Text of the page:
RANDY PENCH / rpench@sacbee.com

Homeless erected more than 40 tents near an American River levee in Sacramento earlier this year.

Sacramento area's rotating shelter program for homeless needs $75,000

Published: Wednesday, Dec. 7, 2011 - 12:00 am | Page 1B
Last Modified: Wednesday, Dec. 7, 2011 - 9:24 am

Homeless men and women once again are spending chilly nights inside Sacramento area churches and other houses of worship this winter, but the project is threatened by a funding shortfall, officials said Tuesday.

For the second straight year, the "nomadic shelter" program is offering a warm place to sleep for as many as 100 homeless people each night in rotating houses of worship in the region. Guests spend the night in church dining halls, community centers and gyms and get dinner and breakfast the next morning.

Volunteers of America, which is sponsoring the program along with Sacramento Steps Forward, needs about $148,000 to run it through March, said spokeswoman Christie Holderegger. Organizers are $75,000 short in donations for VOA staffing, transportation and other necessities, she said.

"Unfortunately, we will have to close at the end of January or the beginning of February unless the money is there," said Holderegger. She said VOA lost about $20,000 on the effort last year.

The program is part of a mosaic of services designed to house Sacramento's homeless in the face of steep countywide budget cuts. In addition to the nomadic program, the county this winter kicked in $150,000 and the city $100,000 for motel vouchers and family shelter beds.

All told, the efforts are providing housing for more than 200 people, officials said. Still, some have been unable to secure shelter.

"Everything is full," said Carolyn Brodt, executive director of the Sacramento Area Emergency Housing Center, which is helping to find beds for families with children as well as disabled and elderly people. "Demand for housing and shelter services far exceeds the capacity. That's just a sad fact in Sacramento."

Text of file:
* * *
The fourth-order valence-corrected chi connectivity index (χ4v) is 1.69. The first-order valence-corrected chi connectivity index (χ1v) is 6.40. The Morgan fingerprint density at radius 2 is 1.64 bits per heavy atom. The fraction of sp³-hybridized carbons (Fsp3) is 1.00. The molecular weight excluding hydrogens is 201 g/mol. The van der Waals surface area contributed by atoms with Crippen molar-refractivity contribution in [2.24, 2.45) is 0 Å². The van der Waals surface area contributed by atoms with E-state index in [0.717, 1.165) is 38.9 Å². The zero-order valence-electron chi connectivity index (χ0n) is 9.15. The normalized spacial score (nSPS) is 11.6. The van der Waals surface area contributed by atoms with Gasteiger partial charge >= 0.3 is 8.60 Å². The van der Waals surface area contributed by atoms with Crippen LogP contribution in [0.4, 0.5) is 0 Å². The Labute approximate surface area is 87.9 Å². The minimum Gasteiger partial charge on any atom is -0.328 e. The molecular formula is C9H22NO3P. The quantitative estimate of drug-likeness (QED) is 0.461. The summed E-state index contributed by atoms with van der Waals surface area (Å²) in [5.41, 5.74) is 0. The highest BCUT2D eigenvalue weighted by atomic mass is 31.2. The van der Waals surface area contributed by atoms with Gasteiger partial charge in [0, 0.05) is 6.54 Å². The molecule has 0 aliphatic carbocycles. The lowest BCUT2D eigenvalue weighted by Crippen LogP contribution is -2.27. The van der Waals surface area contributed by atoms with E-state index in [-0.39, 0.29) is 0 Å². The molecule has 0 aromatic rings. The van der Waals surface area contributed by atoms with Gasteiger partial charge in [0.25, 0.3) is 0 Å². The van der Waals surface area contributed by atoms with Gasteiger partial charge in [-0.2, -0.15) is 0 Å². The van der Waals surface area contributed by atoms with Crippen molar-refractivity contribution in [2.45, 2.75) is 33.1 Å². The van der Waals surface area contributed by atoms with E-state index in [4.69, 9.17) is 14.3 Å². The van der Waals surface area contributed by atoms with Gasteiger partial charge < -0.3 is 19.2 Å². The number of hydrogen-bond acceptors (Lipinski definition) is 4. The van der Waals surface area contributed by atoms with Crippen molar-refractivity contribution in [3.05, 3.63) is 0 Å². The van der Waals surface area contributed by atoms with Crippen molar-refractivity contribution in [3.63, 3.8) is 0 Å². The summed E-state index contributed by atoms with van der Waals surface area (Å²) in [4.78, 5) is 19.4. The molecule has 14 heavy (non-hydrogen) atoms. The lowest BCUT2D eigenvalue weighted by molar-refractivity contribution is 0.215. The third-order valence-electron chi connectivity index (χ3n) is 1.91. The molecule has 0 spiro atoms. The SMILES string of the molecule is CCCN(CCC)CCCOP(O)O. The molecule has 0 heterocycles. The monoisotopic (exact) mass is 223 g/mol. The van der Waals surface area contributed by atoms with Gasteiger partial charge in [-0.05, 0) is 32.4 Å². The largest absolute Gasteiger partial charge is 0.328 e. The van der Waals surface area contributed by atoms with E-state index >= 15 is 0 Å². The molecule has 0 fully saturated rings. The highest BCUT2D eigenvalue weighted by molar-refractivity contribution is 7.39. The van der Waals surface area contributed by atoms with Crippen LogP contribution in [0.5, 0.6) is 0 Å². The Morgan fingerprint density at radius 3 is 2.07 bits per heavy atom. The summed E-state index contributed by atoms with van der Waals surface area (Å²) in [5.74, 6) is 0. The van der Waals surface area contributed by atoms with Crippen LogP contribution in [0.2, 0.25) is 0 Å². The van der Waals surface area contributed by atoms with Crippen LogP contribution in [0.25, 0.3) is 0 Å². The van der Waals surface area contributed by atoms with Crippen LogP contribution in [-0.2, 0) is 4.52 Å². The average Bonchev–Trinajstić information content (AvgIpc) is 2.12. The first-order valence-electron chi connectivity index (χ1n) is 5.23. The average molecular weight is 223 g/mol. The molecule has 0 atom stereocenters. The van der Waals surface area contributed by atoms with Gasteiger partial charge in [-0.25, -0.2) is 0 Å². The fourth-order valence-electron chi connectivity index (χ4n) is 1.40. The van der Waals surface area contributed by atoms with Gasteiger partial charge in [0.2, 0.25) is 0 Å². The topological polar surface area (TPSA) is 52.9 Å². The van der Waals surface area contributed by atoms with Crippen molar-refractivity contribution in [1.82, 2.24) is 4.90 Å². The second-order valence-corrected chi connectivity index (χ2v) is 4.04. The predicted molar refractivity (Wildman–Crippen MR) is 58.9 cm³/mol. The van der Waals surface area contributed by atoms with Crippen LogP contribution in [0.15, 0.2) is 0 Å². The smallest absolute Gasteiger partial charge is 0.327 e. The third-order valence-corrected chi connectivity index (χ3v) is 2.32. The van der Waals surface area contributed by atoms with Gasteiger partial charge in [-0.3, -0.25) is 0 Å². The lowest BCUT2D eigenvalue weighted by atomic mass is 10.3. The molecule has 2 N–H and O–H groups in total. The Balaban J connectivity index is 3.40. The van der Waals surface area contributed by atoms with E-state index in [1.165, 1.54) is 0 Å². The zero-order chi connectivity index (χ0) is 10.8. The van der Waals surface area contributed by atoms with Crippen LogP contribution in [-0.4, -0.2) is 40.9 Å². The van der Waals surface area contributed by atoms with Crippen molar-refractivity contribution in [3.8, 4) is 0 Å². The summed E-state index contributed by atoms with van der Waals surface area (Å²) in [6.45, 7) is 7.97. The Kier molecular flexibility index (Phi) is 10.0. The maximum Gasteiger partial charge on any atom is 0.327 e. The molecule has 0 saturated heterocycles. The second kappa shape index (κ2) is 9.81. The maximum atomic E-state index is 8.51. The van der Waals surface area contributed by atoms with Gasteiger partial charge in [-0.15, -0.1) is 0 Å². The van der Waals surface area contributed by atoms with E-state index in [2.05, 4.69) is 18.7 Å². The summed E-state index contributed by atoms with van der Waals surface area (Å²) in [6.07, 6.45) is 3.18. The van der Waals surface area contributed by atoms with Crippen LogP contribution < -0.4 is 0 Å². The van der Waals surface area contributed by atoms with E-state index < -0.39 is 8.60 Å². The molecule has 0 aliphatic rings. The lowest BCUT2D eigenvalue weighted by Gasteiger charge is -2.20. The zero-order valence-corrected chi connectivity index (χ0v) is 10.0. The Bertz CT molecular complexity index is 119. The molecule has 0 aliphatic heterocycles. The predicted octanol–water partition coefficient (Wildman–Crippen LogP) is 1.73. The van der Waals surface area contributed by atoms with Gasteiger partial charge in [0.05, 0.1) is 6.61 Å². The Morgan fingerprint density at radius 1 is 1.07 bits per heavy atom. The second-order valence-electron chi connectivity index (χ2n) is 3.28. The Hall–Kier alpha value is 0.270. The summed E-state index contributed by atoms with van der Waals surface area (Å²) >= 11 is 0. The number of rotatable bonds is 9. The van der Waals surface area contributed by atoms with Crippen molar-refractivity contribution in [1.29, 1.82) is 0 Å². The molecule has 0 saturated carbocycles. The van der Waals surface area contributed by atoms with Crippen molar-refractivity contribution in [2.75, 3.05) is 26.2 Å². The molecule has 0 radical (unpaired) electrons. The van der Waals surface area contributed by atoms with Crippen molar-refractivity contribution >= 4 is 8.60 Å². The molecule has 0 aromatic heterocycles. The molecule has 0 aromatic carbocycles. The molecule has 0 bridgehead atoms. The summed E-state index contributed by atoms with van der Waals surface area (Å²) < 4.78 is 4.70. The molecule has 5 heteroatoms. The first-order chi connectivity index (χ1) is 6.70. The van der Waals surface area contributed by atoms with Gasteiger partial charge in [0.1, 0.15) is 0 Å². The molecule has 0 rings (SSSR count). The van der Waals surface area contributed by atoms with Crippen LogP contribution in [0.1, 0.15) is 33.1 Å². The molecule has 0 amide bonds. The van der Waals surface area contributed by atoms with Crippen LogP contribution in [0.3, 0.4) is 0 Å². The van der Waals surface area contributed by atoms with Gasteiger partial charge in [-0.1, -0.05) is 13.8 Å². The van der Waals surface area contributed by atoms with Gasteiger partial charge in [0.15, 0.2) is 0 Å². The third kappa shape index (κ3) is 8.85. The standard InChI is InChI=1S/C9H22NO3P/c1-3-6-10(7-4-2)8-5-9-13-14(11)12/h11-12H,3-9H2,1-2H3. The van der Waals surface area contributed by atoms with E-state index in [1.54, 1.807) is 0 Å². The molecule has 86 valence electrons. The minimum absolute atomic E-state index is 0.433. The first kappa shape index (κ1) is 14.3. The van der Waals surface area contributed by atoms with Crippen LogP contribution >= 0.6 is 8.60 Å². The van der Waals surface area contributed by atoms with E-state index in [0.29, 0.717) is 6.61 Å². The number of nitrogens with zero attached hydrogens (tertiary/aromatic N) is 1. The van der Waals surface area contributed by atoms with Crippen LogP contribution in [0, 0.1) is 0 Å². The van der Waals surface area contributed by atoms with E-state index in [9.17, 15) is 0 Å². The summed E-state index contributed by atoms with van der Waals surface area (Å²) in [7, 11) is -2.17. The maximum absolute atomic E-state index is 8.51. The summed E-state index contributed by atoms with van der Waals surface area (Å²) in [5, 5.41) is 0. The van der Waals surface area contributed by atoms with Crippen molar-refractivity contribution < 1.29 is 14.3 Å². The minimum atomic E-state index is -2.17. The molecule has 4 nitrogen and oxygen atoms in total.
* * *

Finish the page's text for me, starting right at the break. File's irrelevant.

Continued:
In extreme weather conditions, winter shelter operators will set up cots to accommodate more people, she said. Several of her agency's clients are very frail, said Brodt. One is undergoing chemotherapy. Others use wheelchairs.

"Everyone is doing their best, but every nonprofit that provides services to the homeless is stretched to capacity," she said. "There is no money and extreme demand. Obviously we have a big problem."

The county lost federal funding this year that targeted people in danger of becoming homeless, which may have swelled the ranks of people without shelter this winter, Brodt noted. Holderegger said the nomadic sanctuary program is hosting more younger people who recently lost jobs and housing.

"I'm meeting young people in their 20s and 30s who look very put-together. They could be someone walking around at the mall," she said.

In addition to being short on funds, the sanctuary program has only 18 faith communities participating this winter, six fewer than last year, Holderegger said. Most dropped out because they found it difficult to accommodate as many as 100 people at a time, she said. "We have six days open this month" in which no churches have stepped up to house guests, she said.

The program also needs a bus to transport people to and from a warehouse near the downtown Loaves & Fishes homeless complex to various churches. With just two 25-passenger buses, "it sometimes takes two hours to get folks to churches" in outlying areas, said Holderegger.

Faith communities interested in hosting homeless people and donors wanting to contribute to the program should contact Volunteers of America by phone or visit wintersanctuary.org. The agency also is collecting warm gloves, scarves, socks and hats for homeless adults.

Capital Christian Center near Highway 50 and Bradshaw Road participated in the sanctuary program last year and will do so again this winter, said senior pastor Rick Cole. The church and its congregation plan to welcome guests during Christmas week with a tree, decorations and other goodies, he said.

"Everything worked wonderfully well for us last year," Cole said. "We didn't have any problems at all, and it was very rewarding for everyone who participated.

"This program illustrates the core message of what Jesus taught, that we must help the poor, help those in need," the pastor said. "It gets us back to a place where we should have been all along."

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Read more articles by Cynthia Hubert



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